8. ^ "Harvey, Richard Charles Musgrave". Who's Who. ukwhoswho.com. Vol. 1920–2008 (December 2012 online ed.). A & C Black, an imprint of Bloomsbury Publishing plc. Retrieved 15 May 2013. (Subscription or UK public library membership required.)
  9. ^ "Baines, Albert". Who's Who. ukwhoswho.com. Vol. 1920–2008 (December 2012 online ed.). A & C Black, an imprint of Bloomsbury Publishing plc. Retrieved 15 May 2013. (Subscription or UK public library membership required.)
  10. ^ "Morris, Arthur Harold". Who's Who. ukwhoswho.com. Vol. 1920–2008 (December 2012 online ed.). A & C Black, an imprint of Bloomsbury Publishing plc. Retrieved 15 May 2013. (Subscription or UK public library membership required.)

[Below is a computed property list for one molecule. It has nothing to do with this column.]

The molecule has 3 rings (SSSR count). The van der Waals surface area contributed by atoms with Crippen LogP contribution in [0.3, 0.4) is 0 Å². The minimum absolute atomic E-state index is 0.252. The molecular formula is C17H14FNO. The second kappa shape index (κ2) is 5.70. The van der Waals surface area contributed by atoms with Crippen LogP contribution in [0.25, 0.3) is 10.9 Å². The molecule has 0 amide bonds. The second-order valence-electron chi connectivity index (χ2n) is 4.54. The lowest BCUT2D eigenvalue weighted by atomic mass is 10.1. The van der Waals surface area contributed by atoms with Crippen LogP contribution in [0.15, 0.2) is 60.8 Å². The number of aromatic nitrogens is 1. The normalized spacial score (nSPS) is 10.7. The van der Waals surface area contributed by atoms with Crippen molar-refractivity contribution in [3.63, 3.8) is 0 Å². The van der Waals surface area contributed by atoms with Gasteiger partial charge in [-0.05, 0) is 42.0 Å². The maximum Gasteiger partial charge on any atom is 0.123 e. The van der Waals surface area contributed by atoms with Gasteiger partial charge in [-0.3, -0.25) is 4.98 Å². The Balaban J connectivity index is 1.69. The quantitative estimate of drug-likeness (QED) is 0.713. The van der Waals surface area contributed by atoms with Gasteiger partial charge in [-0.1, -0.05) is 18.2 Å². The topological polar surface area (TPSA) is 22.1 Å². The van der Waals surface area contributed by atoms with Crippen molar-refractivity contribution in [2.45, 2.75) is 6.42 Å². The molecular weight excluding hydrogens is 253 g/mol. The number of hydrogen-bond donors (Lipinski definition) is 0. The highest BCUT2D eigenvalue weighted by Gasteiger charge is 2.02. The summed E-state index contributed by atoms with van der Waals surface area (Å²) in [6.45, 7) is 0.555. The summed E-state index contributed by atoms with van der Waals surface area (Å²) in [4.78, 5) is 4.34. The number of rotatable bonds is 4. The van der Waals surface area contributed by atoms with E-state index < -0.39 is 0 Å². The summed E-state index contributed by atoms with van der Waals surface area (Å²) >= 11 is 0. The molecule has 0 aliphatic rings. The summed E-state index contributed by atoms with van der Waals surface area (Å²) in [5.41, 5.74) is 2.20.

11. ^ "Treacy, Eric". Who's Who. ukwhoswho.com. Vol. 1920–2008 (December 2012 online ed.). A & C Black, an imprint of Bloomsbury Publishing plc. Retrieved 15 May 2013. (Subscription or UK public library membership required.)
  12. ^ "Lister, John Field". Who's Who. ukwhoswho.com. Vol. 1920–2008 (December 2007 online ed.). A & C Black, an imprint of Bloomsbury Publishing plc. Retrieved 15 May 2013. (Subscription or UK public library membership required.)
  13. ^ "Alford, John Richard". Who's Who. ukwhoswho.com. Vol. 1920–2008 (December 2012 online ed.). A & C Black, an imprint of Bloomsbury Publishing plc. Retrieved 15 May 2013. (Subscription or UK public library membership required.)
  14. ^ "Chesters, Alan David". Who's Who. ukwhoswho.com. Vol. 2013 (December 2012 online ed.). A & C Black, an imprint of Bloomsbury Publishing plc. Retrieved 15 May 2013. (Subscription or UK public library membership required.)